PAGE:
Why did the bolsheviks win the
If I could, I would change the title of my first book, Prelude to Revolution. Second, their armies were made largely of Cossacks who had more narrow local interests, particularly in the South.
The second reason was Trotsky, who was a brilliant war leader and strategist. Moreover, the history of the party from the time of the February Revolution on revealed the potential for programmatic discord and undisciplined, disorganized activity within Bolshevik ranks.
When did the bolsheviks win the civil war
Along with this centralization came the various political tools at the party's disposal: propaganda, organization, terror. The so-called 'Whites' were counter-revolutionaries through and through, and represented a narrow sector of landlords and businessmen who opposed the Bolsheviks on fundamental grounds. Under the guise of protecting the revolution, this organ gained control of virtually the entire Petrograd garrison, in the process disarming the government without a shot being fired. Thus, it paved the way for the formation of an exclusively Bolshevik soviet government, the Sovnarkom. Thirdly, the Bolshevik soldiers were enthusiastic. Peter Anderson Published in History Review Issue 43 September Reds versus Whites: an Overview At one point during the Civil War, Leon Trotsky, the leader of the Communist Red Army, became so amused by the black market trading of weapons by his opponents, the Whites, that he sent a letter to his enemies thanking them for their help in supplying the Red Army. This led me to a second set of generalizations reflected in the July experience. Public opinion in Petrograd seemed to have swung decisively rightward. So in the aftermath of the Kornilov affair, whether the party would find the requisite strength of will, organizational discipline, and sensitivity to the complexities of the fluid and potentially explosive prevailing situation to take power was still an open question.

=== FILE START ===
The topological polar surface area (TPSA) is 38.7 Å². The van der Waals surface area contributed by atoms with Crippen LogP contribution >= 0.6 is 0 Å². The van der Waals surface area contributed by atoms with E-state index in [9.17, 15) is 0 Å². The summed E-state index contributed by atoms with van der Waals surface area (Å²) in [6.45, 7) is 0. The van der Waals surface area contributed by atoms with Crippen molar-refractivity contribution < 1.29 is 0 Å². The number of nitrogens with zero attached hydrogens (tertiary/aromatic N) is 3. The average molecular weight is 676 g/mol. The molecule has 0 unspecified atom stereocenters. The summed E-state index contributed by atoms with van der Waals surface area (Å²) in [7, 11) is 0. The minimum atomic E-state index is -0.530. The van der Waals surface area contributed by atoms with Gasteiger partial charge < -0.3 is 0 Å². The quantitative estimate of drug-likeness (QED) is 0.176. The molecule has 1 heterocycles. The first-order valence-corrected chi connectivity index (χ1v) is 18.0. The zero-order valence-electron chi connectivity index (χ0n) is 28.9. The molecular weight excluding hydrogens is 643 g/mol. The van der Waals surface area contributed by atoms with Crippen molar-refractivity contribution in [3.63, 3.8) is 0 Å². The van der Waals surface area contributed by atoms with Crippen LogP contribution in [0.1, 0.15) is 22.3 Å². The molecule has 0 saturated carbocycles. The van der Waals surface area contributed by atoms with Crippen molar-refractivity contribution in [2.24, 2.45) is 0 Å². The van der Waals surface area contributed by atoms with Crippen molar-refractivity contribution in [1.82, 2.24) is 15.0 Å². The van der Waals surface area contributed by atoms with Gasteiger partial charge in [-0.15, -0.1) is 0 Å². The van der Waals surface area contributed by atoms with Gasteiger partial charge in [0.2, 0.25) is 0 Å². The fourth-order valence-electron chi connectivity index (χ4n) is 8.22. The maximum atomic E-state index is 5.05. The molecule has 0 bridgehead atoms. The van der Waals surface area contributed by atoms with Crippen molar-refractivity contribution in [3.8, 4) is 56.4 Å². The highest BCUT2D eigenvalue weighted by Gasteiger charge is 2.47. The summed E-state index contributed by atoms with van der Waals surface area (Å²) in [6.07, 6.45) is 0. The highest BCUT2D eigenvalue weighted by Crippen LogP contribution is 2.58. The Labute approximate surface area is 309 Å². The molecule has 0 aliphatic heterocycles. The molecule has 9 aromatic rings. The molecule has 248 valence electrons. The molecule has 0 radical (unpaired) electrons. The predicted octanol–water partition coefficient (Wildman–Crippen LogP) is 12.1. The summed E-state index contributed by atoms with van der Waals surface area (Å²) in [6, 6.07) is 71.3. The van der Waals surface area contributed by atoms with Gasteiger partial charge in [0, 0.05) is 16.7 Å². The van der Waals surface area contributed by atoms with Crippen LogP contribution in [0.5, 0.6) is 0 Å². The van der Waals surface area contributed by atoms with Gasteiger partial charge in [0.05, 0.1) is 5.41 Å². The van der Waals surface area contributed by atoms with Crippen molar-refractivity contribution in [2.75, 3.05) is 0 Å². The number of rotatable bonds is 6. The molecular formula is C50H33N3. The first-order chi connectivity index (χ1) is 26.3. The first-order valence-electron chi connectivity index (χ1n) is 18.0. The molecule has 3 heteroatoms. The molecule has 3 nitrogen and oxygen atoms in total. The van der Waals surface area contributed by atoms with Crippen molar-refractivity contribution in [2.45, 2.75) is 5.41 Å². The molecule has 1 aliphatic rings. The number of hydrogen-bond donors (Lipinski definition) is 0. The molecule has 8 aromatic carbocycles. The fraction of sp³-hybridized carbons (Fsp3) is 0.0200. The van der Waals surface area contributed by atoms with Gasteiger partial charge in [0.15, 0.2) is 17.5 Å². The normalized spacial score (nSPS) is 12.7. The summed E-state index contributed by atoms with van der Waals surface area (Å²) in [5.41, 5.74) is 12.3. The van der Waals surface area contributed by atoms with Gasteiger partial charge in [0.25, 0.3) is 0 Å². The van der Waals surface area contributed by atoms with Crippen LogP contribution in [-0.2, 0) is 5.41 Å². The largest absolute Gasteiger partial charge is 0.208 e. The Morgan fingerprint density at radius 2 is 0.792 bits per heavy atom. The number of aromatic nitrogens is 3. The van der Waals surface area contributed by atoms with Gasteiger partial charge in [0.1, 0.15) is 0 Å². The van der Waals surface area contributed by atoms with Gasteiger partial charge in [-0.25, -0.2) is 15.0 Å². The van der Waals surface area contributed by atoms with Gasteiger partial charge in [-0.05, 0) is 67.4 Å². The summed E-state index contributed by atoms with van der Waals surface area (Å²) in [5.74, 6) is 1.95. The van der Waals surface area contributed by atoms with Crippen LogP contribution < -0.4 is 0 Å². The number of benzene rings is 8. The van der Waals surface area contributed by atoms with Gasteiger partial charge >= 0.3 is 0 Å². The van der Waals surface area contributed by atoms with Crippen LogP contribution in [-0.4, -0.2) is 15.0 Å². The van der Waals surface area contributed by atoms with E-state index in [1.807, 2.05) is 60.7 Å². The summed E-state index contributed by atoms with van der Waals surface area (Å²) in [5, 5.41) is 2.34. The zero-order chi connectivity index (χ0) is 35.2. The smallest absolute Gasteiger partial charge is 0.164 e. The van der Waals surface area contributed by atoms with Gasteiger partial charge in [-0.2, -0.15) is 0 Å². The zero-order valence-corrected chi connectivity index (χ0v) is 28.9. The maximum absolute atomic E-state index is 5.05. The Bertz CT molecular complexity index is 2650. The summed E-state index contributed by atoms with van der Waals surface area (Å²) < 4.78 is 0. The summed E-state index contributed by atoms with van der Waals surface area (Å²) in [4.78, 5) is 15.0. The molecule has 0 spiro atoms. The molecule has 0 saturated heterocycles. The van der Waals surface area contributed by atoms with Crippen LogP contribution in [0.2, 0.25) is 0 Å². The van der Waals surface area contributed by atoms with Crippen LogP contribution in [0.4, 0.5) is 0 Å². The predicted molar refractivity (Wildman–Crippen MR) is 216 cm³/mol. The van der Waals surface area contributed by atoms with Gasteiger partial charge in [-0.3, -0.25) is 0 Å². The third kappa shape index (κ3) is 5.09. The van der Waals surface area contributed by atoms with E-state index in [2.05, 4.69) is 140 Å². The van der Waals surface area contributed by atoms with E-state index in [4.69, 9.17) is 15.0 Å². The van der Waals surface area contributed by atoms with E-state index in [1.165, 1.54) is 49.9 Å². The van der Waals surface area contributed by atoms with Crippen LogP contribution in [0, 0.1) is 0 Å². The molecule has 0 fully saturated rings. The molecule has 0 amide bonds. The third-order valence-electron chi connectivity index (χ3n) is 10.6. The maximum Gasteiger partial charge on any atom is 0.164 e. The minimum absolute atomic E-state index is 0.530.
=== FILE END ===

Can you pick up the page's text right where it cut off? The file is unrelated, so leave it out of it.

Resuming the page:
The conflict between Bolshevik and 'White' in the South was, thus, mainly a conflict about the political-economy of the South. The Petrograd workers and soldiers who supported the Bolsheviks in the subversion and overthrow of the Provisional Government did so because they were persuaded that the revolution and the congress were in imminent danger.
They were best represented by two armies: one in the south led by Anton Denikin and one in the east led by Alexander Kolchak. Consequently, together with the Left SRs, they began to associate the seizure of power and the creation of an all-socialist coalition government publically with the early convocation of another national Congress of Soviets as a way to take advantage of the legitimacy of soviets at a popular level.
They introduced rationing and forced the peasants to give food to the government. Recall that in mid-September, Lenin, then still hiding out in Finland, sent two historically momentous letters to the party leadership in Petrograd. Smele, Jon.
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